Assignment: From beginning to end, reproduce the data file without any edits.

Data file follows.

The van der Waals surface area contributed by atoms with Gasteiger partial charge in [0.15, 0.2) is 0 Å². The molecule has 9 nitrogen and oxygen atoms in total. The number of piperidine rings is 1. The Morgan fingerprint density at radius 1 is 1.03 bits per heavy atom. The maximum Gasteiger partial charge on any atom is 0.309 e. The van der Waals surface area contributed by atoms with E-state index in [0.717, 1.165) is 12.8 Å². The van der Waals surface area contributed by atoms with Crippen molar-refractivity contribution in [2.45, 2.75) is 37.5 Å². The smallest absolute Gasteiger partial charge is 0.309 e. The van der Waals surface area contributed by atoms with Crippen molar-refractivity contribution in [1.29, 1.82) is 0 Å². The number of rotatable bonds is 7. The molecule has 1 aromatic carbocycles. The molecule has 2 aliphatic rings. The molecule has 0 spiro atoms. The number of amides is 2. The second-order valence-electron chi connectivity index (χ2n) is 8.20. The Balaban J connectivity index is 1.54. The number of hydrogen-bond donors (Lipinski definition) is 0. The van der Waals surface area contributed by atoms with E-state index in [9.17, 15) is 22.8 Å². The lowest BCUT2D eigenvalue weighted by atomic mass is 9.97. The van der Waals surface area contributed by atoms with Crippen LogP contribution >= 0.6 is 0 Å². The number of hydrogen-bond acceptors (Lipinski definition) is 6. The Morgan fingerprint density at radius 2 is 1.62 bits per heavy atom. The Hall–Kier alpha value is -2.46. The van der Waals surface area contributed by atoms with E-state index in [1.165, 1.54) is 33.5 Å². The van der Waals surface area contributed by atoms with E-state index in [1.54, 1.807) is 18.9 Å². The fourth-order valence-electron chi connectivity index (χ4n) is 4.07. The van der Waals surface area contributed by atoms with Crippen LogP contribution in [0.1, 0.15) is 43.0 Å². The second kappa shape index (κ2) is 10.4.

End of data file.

The van der Waals surface area contributed by atoms with Gasteiger partial charge in [0.15, 0.2) is 0 Å². The molecule has 9 nitrogen and oxygen atoms in total. The number of piperidine rings is 1. The Morgan fingerprint density at radius 1 is 1.03 bits per heavy atom. The maximum Gasteiger partial charge on any atom is 0.309 e. The van der Waals surface area contributed by atoms with E-state index in [0.717, 1.165) is 12.8 Å². The van der Waals surface area contributed by atoms with Crippen molar-refractivity contribution in [2.45, 2.75) is 37.5 Å². The smallest absolute Gasteiger partial charge is 0.309 e. The van der Waals surface area contributed by atoms with Crippen molar-refractivity contribution in [1.29, 1.82) is 0 Å². The number of rotatable bonds is 7. The molecule has 1 aromatic carbocycles. The molecule has 2 aliphatic rings. The molecule has 0 spiro atoms. The number of amides is 2. The second-order valence-electron chi connectivity index (χ2n) is 8.20. The Balaban J connectivity index is 1.54. The number of hydrogen-bond donors (Lipinski definition) is 0. The van der Waals surface area contributed by atoms with E-state index in [9.17, 15) is 22.8 Å². The lowest BCUT2D eigenvalue weighted by atomic mass is 9.97. The van der Waals surface area contributed by atoms with Crippen LogP contribution >= 0.6 is 0 Å². The number of hydrogen-bond acceptors (Lipinski definition) is 6. The Morgan fingerprint density at radius 2 is 1.62 bits per heavy atom. The Hall–Kier alpha value is -2.46. The van der Waals surface area contributed by atoms with E-state index in [1.165, 1.54) is 33.5 Å². The van der Waals surface area contributed by atoms with E-state index in [1.54, 1.807) is 18.9 Å². The fourth-order valence-electron chi connectivity index (χ4n) is 4.07. The van der Waals surface area contributed by atoms with Crippen LogP contribution in [0.1, 0.15) is 43.0 Å². The second kappa shape index (κ2) is 10.4.